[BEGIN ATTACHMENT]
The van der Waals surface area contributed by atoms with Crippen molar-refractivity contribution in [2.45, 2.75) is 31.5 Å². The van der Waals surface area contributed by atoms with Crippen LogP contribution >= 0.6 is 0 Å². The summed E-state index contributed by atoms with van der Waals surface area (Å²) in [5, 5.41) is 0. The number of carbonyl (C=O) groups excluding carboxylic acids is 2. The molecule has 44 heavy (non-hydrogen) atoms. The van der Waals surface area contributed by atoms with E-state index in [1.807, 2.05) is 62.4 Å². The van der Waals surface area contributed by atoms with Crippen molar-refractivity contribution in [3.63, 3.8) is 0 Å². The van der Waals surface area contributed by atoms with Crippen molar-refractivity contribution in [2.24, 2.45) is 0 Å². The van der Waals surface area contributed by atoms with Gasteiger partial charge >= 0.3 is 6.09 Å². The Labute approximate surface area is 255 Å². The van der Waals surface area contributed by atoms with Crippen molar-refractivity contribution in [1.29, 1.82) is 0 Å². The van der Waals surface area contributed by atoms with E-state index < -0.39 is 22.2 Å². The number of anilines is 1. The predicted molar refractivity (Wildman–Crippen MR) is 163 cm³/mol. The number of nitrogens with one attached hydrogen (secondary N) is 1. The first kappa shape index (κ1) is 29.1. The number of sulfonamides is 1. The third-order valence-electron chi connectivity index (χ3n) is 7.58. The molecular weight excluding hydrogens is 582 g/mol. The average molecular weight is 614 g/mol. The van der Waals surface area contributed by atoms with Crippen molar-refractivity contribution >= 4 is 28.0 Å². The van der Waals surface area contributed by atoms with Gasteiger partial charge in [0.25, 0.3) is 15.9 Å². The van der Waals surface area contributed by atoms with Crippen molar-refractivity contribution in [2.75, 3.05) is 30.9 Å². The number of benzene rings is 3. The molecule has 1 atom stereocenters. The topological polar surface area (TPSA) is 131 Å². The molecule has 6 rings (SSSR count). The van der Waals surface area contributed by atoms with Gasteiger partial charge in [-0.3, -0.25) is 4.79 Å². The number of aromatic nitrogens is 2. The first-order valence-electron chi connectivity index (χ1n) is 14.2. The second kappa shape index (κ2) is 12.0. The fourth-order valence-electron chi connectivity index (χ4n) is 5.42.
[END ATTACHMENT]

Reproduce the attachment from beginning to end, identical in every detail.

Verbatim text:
The van der Waals surface area contributed by atoms with Crippen molar-refractivity contribution in [2.45, 2.75) is 31.5 Å². The van der Waals surface area contributed by atoms with Crippen LogP contribution >= 0.6 is 0 Å². The summed E-state index contributed by atoms with van der Waals surface area (Å²) in [5, 5.41) is 0. The number of carbonyl (C=O) groups excluding carboxylic acids is 2. The molecule has 44 heavy (non-hydrogen) atoms. The van der Waals surface area contributed by atoms with E-state index in [1.807, 2.05) is 62.4 Å². The van der Waals surface area contributed by atoms with Crippen molar-refractivity contribution in [3.63, 3.8) is 0 Å². The van der Waals surface area contributed by atoms with Crippen molar-refractivity contribution in [2.24, 2.45) is 0 Å². The van der Waals surface area contributed by atoms with Gasteiger partial charge >= 0.3 is 6.09 Å². The Labute approximate surface area is 255 Å². The van der Waals surface area contributed by atoms with Crippen molar-refractivity contribution in [1.29, 1.82) is 0 Å². The van der Waals surface area contributed by atoms with E-state index < -0.39 is 22.2 Å². The number of anilines is 1. The predicted molar refractivity (Wildman–Crippen MR) is 163 cm³/mol. The number of nitrogens with one attached hydrogen (secondary N) is 1. The first kappa shape index (κ1) is 29.1. The number of sulfonamides is 1. The third-order valence-electron chi connectivity index (χ3n) is 7.58. The molecular weight excluding hydrogens is 582 g/mol. The average molecular weight is 614 g/mol. The van der Waals surface area contributed by atoms with Crippen molar-refractivity contribution >= 4 is 28.0 Å². The van der Waals surface area contributed by atoms with Gasteiger partial charge in [0.25, 0.3) is 15.9 Å². The van der Waals surface area contributed by atoms with Crippen molar-refractivity contribution in [2.75, 3.05) is 30.9 Å². The number of benzene rings is 3. The molecule has 1 atom stereocenters. The topological polar surface area (TPSA) is 131 Å². The molecule has 6 rings (SSSR count). The van der Waals surface area contributed by atoms with Gasteiger partial charge in [-0.3, -0.25) is 4.79 Å². The number of aromatic nitrogens is 2. The first-order valence-electron chi connectivity index (χ1n) is 14.2. The second kappa shape index (κ2) is 12.0. The fourth-order valence-electron chi connectivity index (χ4n) is 5.42.